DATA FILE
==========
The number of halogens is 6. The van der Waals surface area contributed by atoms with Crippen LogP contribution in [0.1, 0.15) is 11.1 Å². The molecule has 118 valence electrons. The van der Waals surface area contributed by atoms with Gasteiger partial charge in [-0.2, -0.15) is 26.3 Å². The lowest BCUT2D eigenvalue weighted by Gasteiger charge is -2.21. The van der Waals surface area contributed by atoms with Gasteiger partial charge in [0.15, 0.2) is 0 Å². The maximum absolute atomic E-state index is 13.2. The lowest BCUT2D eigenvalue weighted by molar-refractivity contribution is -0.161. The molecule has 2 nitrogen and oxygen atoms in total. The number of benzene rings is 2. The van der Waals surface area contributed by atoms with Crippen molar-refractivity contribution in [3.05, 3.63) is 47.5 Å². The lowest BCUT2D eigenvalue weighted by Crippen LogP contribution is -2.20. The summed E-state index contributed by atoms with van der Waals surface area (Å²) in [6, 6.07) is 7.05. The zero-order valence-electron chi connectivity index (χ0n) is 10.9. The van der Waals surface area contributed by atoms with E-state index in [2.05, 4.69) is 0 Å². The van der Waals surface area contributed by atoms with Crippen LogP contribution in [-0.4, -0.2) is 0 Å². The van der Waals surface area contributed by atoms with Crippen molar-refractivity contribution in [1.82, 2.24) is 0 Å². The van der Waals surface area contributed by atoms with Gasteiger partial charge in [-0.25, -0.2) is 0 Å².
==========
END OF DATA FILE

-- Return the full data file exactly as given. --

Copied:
The number of halogens is 6. The van der Waals surface area contributed by atoms with Crippen LogP contribution in [0.1, 0.15) is 11.1 Å². The molecule has 118 valence electrons. The van der Waals surface area contributed by atoms with Gasteiger partial charge in [-0.2, -0.15) is 26.3 Å². The lowest BCUT2D eigenvalue weighted by Gasteiger charge is -2.21. The van der Waals surface area contributed by atoms with Gasteiger partial charge in [0.15, 0.2) is 0 Å². The maximum absolute atomic E-state index is 13.2. The lowest BCUT2D eigenvalue weighted by molar-refractivity contribution is -0.161. The molecule has 2 nitrogen and oxygen atoms in total. The number of benzene rings is 2. The van der Waals surface area contributed by atoms with Crippen molar-refractivity contribution in [3.05, 3.63) is 47.5 Å². The lowest BCUT2D eigenvalue weighted by Crippen LogP contribution is -2.20. The summed E-state index contributed by atoms with van der Waals surface area (Å²) in [6, 6.07) is 7.05. The zero-order valence-electron chi connectivity index (χ0n) is 10.9. The van der Waals surface area contributed by atoms with E-state index in [2.05, 4.69) is 0 Å². The van der Waals surface area contributed by atoms with Crippen LogP contribution in [-0.4, -0.2) is 0 Å². The van der Waals surface area contributed by atoms with Crippen molar-refractivity contribution in [1.82, 2.24) is 0 Å². The van der Waals surface area contributed by atoms with Gasteiger partial charge in [-0.25, -0.2) is 0 Å².